The Middling Men of Power: Levi Woodbury, Part Three
A full life of Woodbury suggests that coalition‐builders and compromisers often accomplish much for themselves, but bury their movements.
The Independent Treasurer
Anthony Comegna, PhD
Assistant Editor for Intellectual History
For our final “Portrait with Pen and Pencil” of Levi Woodbury, we reflect on heady victories and severe shortcomings. In the history of American libertarianism, its key moments have occasionally been those of coalition and compromise. With centuries of hindsight and historiographical baggage, we remember the precious few moments of victory with fondness and warmth. Even libertarians long for heroes, and middling men who helped slay the Great Bank Hydra like Levi Woodbury make for decent libertarian heroes. In our third section from the Democratic Review’s biography of Woodbury–at the time Van Buren’s Secretary of the Treasury–presents an economic analysis of 1837 most libertarians will find unobjectionable. More problematic, perhaps, was the Review’s sigh of relief that distribution of the government’s treasury had bailed out irresponsible state banks. With the administration’s doling out of government deposits to a series of pet banks, the Democratic Party and its chief coalition‐builders could help reward their friends, punish their enemies, and buy votes with public largesse. The Woodburys of the country could ride high on the tide of Loco‐Foco socio‐economic radicalism but stop short to tread a fine political line when it served their individual advancement.
Yet Levi Woodbury was merely an enforcer in the late 1830s, and when his coalition failed to reelect Martin Van Buren in 1840, Woodbury returned to the Senate. There, he supported Polk for President after the 1844 nominating convention bypassed Van Buren. Polk rewarded him with a position on the Supreme Court. Woodbury occupied this last stage in his career for only a short while, but they were significant years. During the Polk administration, the Mexican War violently divided Democrats between those unwilling to compromise with slaveholding influence over the party and those stressing party harmony over all else. Woodbury attempted once again to tread the line between factions from a position of middling influence and inordinate power. To those fearful that their republican government would become a mere tool for slaveholding interests, Woodbury’s majority opinion in Jones v Van Zandt (1847) reassuringly argued that there was no Slave Power conspiracy afoot–each state had the right to determine its own domestic institutions and no slaveholders could interfere with Massachusetts government. To slaveholding Democrats, Woodbury clearly stated that northern states were bound by contract to respect the Fugitive Slave Act of 1793. Yes, northerners, you’ll have to return slaves; but no, southerners, you cannot force your institutions on other states, either.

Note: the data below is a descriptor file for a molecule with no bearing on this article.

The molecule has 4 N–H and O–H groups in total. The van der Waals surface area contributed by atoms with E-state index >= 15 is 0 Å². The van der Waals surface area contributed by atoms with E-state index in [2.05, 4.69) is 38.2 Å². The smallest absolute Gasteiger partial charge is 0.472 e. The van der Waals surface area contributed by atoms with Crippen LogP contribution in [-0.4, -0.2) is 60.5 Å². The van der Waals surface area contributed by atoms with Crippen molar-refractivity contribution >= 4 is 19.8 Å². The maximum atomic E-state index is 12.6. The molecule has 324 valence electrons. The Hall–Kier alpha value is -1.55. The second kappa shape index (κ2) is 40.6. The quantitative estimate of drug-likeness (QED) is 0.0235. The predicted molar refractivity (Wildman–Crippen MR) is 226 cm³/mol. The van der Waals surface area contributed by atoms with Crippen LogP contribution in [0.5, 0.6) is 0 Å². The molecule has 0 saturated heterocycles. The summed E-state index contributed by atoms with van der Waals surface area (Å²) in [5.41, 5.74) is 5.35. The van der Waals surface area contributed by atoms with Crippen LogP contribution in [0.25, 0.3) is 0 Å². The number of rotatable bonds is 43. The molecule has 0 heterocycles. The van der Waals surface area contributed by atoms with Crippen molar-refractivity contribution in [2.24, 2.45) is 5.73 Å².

Woodbury died in 1851, just a few years before Kansas and Nebraska changed everything, northerners ignored the new Fugitive Slave Act in state after state, and the Taney court was using Woodbury’s precedent to define African American citizens out of existence. Using the political‐intellectual coalition built over the decades by middling men of power and influence like Levi Woodbury, later figures attempted to nationalize the institution of slavery. By 1860, the classical Jacksonian coalition was dead, bloated and festering; the bright, radical ideas it may once have stood for had long since been bargained away for a song.
With the year 1837, the difficulties of the banks, arising from their excessive issues, which had been repeatedly adverted to by Mr. Woodbury, and the fatal consequences predicted in his annual report on the finances at the commencement of the preceding session, were aggravated by the execution of the deposites with the States. The preliminary measures required by law, of transferring, from the banks holding amounts of public money exceeding three‐fourths of their capital, that excess, had occasioned, during the last half of the year 1836, great distress in the principal commercial cities. This was materially increased by the payment of the first instalment of one‐fourth of the surplus in January, which required further curtailments of the currency in those cities. The banks throughout the country manifested an increasing distrust towards each other. The payment of the next instalment in April heightened the general pressure and distrust. But the catastrophe evidently contemplated as the great result of the vast expansions produced, as we have seen, from the commencement of 1833, and rendered inevitable by the Deposite Law, was hastened by the measures taken by the Bank of England. As soon as the advocates arid supporters of tire Bank of the United States had determined that the measure of distribution of the surplus among the States should be brought before Congress, foreseeing that irresistible motives would insure its passage, even by a two‐ thirds vote if necessary, that bank dispatched its cashier to Europe, for the purpose of borrowing and importing a large amount of specie to enable it to withstand the shock which it was foreseen would be brought upon the credit of all the banking institutions of the country. The large amount drawn from England for this purpose, early in 1836, added to the drain from the continent of Europe, soon afterwards compelled the Bank of England, to exercise a restriction upon its issues, so rigorous, that several of the most respectable commercial houses in England, stopped payment. The prices of our staples fell to such an extent, in that country, that a great portion of the bills drawn against them by the exporters were returned under protest. It became so difficult to procure undoubted exchange on England, and the rate became so exorbitant, that soon after the payment of the April instalment, specie began to be drawn from the banks of New York for the purpose of remittance. Satisfied that this course would he extensively adopted by individuals who were determined to sustain their credit abroad, the banks of New York, — their stock of specie having been greatly reduced a short time before by drafts made upon them by those of other cities, especially of Philadelphia, — determined, on the tenth of May, to refuse the payment of their obligations in specie. A similar resolution was adopted in the course of that month by most of the banks throughout the Union.